Of Mothers and Daughters
Of the 400 female clients seasoned psychotherapist Omar Tauseef has worked with, he’d estimate that 70% of them had toxic mothers. In this powerful column, he talks about the damage this abuse can do, and urges parents to understand the lifelong power their messages have on their children.
“I don’t remember my mom ever praising me when I was young, but she took every opportunity to tell me that I was fat, ugly, dark and that no one will ever marry me,” Asma*, 45, shares with me in a therapy session. Hers is a typical story that cuts through generations, socio-economic classes, mother’s level of education and household structures (big, small, nuclear, joint etc.).
“On the outside ‘unloved daughters’ may be well-presented, well-educated, well-achieving, and well-settled, but inside they’re still little girls with a broken and hurting heart”
Though this lack of maternal warmth and validation is invisible to most, it has a long-term impact on a daughter’s development of a sense of self, esteem and a healthy personality. Psychological literature strongly supports how such toxic mothers deeply affect the emotional health of their girls which has a long-term impact on their adult personalities.
“A toxic mother is one who consistently ignores her daughter’s needs; violates her privacy and boundaries; withholds love; and invalidates her feelings”
So who are these toxic mothers? Are they limited to a small section of the population whom we may label as having a personality disorder, a mental illness or an addictive or neurotic disorder? Say 2 in a 100? Absolutely not! If we were to go with my subjective opinion derived from a small unrepresentative sample of approximately 400 female clients I’ve worked with, I’d say that over 70% of them have had mothers who weren’t attuned to their daughters.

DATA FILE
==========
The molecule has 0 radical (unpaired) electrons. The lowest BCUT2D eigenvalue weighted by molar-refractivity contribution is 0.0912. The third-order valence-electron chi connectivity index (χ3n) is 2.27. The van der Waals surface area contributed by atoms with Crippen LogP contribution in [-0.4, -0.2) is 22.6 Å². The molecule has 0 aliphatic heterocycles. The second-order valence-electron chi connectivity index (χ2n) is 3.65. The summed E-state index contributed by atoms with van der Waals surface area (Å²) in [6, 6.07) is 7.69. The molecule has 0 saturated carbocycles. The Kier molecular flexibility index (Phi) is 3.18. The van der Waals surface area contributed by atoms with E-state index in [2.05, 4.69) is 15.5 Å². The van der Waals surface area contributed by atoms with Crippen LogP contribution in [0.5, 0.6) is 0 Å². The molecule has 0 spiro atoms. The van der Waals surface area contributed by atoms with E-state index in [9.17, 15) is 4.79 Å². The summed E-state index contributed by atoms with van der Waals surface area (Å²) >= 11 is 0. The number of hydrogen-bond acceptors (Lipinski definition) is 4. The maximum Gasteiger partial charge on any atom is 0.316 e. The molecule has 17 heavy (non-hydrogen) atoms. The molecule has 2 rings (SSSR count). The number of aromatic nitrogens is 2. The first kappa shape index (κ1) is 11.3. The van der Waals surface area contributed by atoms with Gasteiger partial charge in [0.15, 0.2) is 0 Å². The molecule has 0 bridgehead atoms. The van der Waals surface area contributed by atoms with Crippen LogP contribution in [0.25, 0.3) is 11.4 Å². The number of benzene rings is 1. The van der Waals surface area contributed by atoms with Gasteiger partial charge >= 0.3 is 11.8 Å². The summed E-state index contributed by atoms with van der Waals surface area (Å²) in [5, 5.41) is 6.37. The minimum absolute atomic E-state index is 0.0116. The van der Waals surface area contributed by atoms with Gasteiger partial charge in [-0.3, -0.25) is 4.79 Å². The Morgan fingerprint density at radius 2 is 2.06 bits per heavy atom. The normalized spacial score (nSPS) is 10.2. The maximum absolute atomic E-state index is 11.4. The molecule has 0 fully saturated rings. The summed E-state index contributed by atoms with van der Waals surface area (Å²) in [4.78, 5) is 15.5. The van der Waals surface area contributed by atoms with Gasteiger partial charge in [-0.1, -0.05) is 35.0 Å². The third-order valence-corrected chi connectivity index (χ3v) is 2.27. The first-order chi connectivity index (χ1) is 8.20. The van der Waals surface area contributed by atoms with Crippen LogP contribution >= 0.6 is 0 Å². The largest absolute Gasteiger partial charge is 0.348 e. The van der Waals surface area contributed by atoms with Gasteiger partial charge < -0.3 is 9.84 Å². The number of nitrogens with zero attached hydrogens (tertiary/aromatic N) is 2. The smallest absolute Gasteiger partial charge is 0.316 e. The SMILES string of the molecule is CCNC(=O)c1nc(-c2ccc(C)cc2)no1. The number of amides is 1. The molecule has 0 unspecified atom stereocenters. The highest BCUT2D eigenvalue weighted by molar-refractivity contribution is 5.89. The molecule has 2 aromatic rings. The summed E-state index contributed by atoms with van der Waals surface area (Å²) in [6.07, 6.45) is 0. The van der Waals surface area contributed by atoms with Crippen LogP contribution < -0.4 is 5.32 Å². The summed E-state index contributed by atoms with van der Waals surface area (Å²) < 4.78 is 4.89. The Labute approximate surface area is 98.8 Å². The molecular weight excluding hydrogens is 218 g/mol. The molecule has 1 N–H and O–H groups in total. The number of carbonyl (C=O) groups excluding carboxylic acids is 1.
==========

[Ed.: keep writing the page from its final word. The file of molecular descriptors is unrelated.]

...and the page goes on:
“Who are these toxic mothers? Are they limited to a small section of the population?”
This article isn’t meant to demonize mothers, or disregard the selflessness it takes to raise children; it is intended to highlight the dysfunction in mother-daughter pairs and the pervasive damage this may cause.
A toxic mother is a parent (replace ‘mother’ with grandmother, aunt, guardian, foster mother, stepmother or a relevant relational figure in a young girl’s life) who consistently ignores her daughter’s needs; violates and intrudes her privacy and boundaries; withholds love and attention; and invalidates her feelings, her body, safety and reality. Being raised by such a parent creates feelings of shame, guilt, disempowerment, hopelessness and simply put, makes a daughter feel ‘not being good enough’.
“These toxic messages have been internalized by all categories of women I can think of”
If you asked me what some of the most frequent things I hear from my female clients (anywhere between ages of 8 to 60) are, I’d have echoed the painful statement that Asma made. And I’ve heard hundreds of different versions of these. These toxic messages have been internalized by all categories of women I can think of: young girls, middle aged women, older women, home makers, executives, Ivy League graduates, the religious and the not-so-religious etc.
“Though this lack of maternal warmth and validation is invisible to most, it has a long-term impact on a daughter’s development”
Daughters carry from their mothers burdensome messages of criticism and humiliation, control and intrusion, manipulation and invalidation, hostility and emotional blackmailing, codependency and enmeshment. The terror and trauma of these messages leaves a wound; and this wound is exposed the moment the veil over these is allowed to be lifted.
“Daughters carry from their mothers burdensome messages of criticism and humiliation, control and intrusion, manipulation and invalidation…”